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These derived types contain data that is not in model or observation space.


type :: locations
  procedure(loc_create) :: create  ! Constructor
  procedure(loc_delete) :: delete  ! Destructor
  procedure(loc_print)  :: print   ! Prints human readable info
end type locations
  subroutine loc_create(self, obspace, bgn, end)
    type(locations), intent(inout) :: self
    type(obs_space), intent(in) :: obspace
    type(datetime), intent(in)  :: bgn  ! Restrict to obs within a time slot
    type(datetime), intent(in)  :: end  ! Restrict to obs within a time slot
  end subroutine loc_create
end interface


As a first implementation, a Locations type could contain two obs_data entities (or something based on the same structure) that can be filled with latitudes and longitudes read from an obs_space object. In the longer term, more complex locations will be needed (slanted profile, satellite footprint, GPSRO line of sight...). A random method might be useful for testing of interpolations, however, it has to be compatible with the type of application being tested (global, LAM, ocean, etc...). A quick and dirty implementation could be to wrap the whole obs_space object.


type :: variables
  procedure(var_create) :: create  ! Constructor
  procedure(var_delete) :: delete  ! Destructor
  procedure(var_print)  :: print   ! Prints human readable info
end type variables
  subroutine var_create(self, config)
    type(variables), intent(inout) :: self
    type(config), intent(in)       :: config
  end subroutine var_create
end interface 


Variables can be implemented in many ways. The cleanest would be an actual list of varaibles (for example based on the NetCDF CF or GRIB conventions). It could also be a much more model specific derived type containing flags or anything necessary to know what fields are required by the model if the state is going to be used as an initial condition, or what variables are needed by an observation operator when the Variables is used as an input to the interpolations.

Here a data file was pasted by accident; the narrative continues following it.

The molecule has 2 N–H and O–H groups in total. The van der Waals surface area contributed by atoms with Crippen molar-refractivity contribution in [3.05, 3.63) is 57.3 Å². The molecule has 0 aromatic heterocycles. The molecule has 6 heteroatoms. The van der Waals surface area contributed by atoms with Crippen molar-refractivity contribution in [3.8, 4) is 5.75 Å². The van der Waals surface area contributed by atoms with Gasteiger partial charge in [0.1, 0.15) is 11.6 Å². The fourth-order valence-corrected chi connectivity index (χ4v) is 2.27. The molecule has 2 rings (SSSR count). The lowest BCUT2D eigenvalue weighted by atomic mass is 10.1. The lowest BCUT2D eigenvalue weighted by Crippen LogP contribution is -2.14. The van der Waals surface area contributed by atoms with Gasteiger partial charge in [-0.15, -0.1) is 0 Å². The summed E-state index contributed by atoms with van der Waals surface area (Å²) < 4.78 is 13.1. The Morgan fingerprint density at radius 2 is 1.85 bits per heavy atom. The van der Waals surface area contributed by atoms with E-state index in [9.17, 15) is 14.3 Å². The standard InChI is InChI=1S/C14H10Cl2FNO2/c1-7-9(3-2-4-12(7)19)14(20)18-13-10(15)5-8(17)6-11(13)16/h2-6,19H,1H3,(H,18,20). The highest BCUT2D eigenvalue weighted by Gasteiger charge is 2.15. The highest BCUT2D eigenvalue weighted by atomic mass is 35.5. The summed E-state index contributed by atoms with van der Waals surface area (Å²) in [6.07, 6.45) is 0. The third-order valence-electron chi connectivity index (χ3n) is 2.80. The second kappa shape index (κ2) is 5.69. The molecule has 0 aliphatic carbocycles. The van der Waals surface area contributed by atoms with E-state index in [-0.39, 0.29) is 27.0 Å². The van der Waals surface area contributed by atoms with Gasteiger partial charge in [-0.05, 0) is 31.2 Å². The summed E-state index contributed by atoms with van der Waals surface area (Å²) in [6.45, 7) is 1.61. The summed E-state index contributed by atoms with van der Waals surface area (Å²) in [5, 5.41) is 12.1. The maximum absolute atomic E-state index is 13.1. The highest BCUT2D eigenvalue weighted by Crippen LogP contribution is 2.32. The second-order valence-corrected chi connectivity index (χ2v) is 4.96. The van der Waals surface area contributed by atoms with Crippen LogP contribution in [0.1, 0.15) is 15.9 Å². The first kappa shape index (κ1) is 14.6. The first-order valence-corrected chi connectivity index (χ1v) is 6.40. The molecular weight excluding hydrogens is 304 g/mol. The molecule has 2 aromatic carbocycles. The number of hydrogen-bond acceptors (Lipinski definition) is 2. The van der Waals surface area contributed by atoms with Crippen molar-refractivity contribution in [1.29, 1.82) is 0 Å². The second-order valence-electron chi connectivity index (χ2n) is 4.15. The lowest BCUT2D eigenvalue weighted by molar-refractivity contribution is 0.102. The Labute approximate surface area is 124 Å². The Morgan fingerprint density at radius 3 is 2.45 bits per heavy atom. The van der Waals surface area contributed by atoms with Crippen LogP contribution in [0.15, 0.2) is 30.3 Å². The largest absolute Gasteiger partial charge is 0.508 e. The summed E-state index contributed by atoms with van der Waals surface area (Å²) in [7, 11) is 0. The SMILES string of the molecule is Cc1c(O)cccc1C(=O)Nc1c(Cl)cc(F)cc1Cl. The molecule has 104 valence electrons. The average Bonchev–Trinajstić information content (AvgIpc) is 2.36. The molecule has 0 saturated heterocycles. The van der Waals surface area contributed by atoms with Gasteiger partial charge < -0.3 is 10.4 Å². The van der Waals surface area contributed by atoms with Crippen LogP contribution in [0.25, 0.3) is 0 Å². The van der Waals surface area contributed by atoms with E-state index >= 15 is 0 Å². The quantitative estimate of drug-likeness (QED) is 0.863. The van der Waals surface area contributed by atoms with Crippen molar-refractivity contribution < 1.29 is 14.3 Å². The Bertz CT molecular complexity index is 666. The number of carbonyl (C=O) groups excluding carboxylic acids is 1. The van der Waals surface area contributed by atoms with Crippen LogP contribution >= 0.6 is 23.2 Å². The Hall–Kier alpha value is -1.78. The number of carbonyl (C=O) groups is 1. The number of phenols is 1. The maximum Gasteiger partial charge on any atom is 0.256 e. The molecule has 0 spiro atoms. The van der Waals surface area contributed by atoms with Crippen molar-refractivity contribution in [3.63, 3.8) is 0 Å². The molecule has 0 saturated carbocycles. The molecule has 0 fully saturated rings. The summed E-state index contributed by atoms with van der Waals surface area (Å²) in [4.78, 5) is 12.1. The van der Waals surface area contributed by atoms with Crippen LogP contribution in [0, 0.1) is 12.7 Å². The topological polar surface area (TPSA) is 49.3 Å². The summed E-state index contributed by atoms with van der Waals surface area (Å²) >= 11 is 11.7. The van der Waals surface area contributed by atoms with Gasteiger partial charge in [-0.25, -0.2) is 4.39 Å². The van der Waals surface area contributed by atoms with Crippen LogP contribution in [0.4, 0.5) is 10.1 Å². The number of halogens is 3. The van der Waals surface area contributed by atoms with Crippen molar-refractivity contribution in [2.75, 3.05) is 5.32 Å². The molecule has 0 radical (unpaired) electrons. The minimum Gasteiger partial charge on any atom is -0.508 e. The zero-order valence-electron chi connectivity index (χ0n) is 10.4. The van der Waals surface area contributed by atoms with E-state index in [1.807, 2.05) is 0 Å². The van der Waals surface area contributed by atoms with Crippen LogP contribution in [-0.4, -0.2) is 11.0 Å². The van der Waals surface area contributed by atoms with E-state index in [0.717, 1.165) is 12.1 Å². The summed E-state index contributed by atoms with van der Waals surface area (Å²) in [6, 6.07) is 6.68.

Fields at Locations
type :: fields_at_locations
  procedure :: create       ! Constructor
  procedure :: delete       ! Destructor
  procedure :: zero         ! Fill woth zeros
  procedure :: random       ! Fill with random values
  procedure :: dot_product  ! Dot product
  procedure :: print        ! Prints human readable info
end type fields_at_locations
  subroutine create(self, obspace, bgn, end, geom, vars)
    type(fields_at_locations), intent(inout) :: self
    type(obs_space), intent(in) :: obspace ! Obs metadata
    type(datetime), intent(in)  :: bgn     ! Restrict to obs within a time slot?
    type(datetime), intent(in)  :: end     ! Restrict to obs within a time slot?
    type(geometry), intent(in)  :: geom    ! Only vertical geometry should be needed
    type(variables), intent(in) :: vars    ! Variables needed by obs opertor
  end subroutine create
end interface

At first, fields_at_locations could be seen as a state with an unstructured geometry. However, it cannot be substituted for a state as initial condition for a forecast. In many applications, it will contain values distributed geographically or an unstructured grid, but also distributed in time so it does not have a valid time like a state would have. For these reasons, it cannot be a sub-class of state.


Most constructors take a configuration parameter (type config). This represents user input, typically what would be read from namelists in traditional fortran. Instances could contain actual values to be used inside the routines, or at least information for lower level fortran code to read in the proper namelists. When writing a constructor (or other method that need user configuration), one cannot assume that only one instance will be created or that all instances will be created from the same parameter. That information can only come from higher level code, even if that information is only the name of a file where to read namelists from.



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  1. Locations can (and in EnKF will have to) be used for state. Having them contain obs_data objects may be misleading in this case.

    Another option: have locations know nothing about any of the obs or state classes. An abstract class can be defined for locations, and the different types of locations can be extensions of this abstract class (e.g., 4D for radiosondes, 3D (xyt) for radiances, slanted profiles, footprints, etc). obs_space (and possibly geometry/state_space) can then contain locations for observations (obs_space would use both locations and also obs_data for other metadata). For an analog of loc_create above one may have a method for selecting subset of observations (within timeframe) in obs_space class.